There is nothing quite like a warm fire on a cold evening in the home to make it perfectly cozy, however, having the right firewood is not always the easy task.
It is best to begin cutting firewood in the spring or early summer. This is going to allow your wood a good six to nine months to dry out perfectly. Cutting wood in the fall or winter will not provide the time it needs to dry.
Some cuts of wood such as oak or even larger cuts will require a year or longer to fully dry.
Correct Size Wood
When you are cutting and splitting wood ensure you it is the right size for your wood burner or fireplace. Again this is simply going to ensure that it is going to dry correctly and it is ready to use when you need it.
Outdoors One of the absolute best places to dry your fresh cut wood is outdoors. If you place it into your wood shed it is actually going to take twice as long to dry because there is simply not enough sunshine or air circulation.
It is important that wood is stacked in a single row off of the ground to allow the sun and air to draw out the extra moisture from the cut ends of the wood. The vast majority of wood contains up to 50% moisture when it is cut, it needs to be at least 20% before it will burn in an efficient manner. When wood is too wet it is simply going to produce a lot of smoke and very little heat if any.
While firewood can be left outdoors uncovered, it is best to have something sitting over it such as a roof. You do not want anything directly on top or directly on bottom of the firewood though, remember air and sun needs to circulate throughout the wood.
If your wood is in the open air it is going to dry at a much faster rate.
How To Know Your Wood Is Perfectly Dry
Your wood is going to be considerably lighter and will often have a bleached out look as well compared to that which has been freshly cut.
In many cases, the grain at the end of the wood will be cracked, but this may depend upon the type of wood you are using.
Dry wood is simply going to feel warm and dry as opposed to that which is usually damp and cold when freshly cut.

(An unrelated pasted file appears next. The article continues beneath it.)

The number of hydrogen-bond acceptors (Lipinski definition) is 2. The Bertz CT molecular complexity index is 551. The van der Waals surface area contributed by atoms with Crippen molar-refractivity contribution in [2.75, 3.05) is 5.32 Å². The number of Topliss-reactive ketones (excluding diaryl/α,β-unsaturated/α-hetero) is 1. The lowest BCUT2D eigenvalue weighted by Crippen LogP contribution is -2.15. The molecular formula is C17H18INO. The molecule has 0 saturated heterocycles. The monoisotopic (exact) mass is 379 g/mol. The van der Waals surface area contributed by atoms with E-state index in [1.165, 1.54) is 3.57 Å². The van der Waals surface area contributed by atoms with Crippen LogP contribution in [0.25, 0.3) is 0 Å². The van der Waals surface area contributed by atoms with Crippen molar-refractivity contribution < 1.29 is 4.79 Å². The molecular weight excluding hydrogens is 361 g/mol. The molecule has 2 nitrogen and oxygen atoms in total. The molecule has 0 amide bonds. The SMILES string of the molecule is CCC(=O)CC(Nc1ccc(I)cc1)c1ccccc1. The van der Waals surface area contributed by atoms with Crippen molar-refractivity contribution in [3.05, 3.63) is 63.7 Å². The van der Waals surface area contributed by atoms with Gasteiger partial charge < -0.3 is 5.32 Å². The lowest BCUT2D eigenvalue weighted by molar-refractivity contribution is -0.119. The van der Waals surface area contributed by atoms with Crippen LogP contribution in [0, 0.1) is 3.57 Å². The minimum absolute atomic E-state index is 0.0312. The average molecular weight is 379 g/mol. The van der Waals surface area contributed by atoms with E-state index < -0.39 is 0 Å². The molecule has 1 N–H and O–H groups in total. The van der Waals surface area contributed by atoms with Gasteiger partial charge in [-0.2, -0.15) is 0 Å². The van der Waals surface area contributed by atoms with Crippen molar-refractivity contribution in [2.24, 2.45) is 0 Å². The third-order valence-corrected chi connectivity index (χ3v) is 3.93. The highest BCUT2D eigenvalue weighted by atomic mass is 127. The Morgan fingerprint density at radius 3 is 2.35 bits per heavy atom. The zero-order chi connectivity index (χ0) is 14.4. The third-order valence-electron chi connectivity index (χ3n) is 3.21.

Sound A good test of dryness is to take two pieces of your dry wood and thump them together, if they sound hollow, they are good to burn. Wet wood makes more of a dull thud when thumped together.
Throwing a small piece of firewood into the coals is an excellent test of your wood. If it sizzles, it is still too wet. Dry wood will catch within a minute of being tossed in.
Hard Woods vs Soft Wood
If you are looking for wood that is long burning and that is going to warm your entire home, that is going to be hardwood. However, many people confuse this with the weight of the actual wood. Balsa is a very light wood and easy to handle, yet it is classified as a hardwood.
Hardwoods are those trees that produce seeds with a covering such as apples or acorns, and are deciduous. Hardwoods will typically take an extra season to fully dry out, around 18 months.
Softwoods are those trees that are evergreen and their seed do not have coverings, such as pines. These trees are used more often because they are typically easier to split and dry much quicker. However, they will burn at a much faster rate and typically you will need twice as much to get the same amount of heat from hardwoods.
It is best to use softwood as a base for your fire and slowly begin to pile some hardwood onto the top of the fire for a nice slow burning hot fire.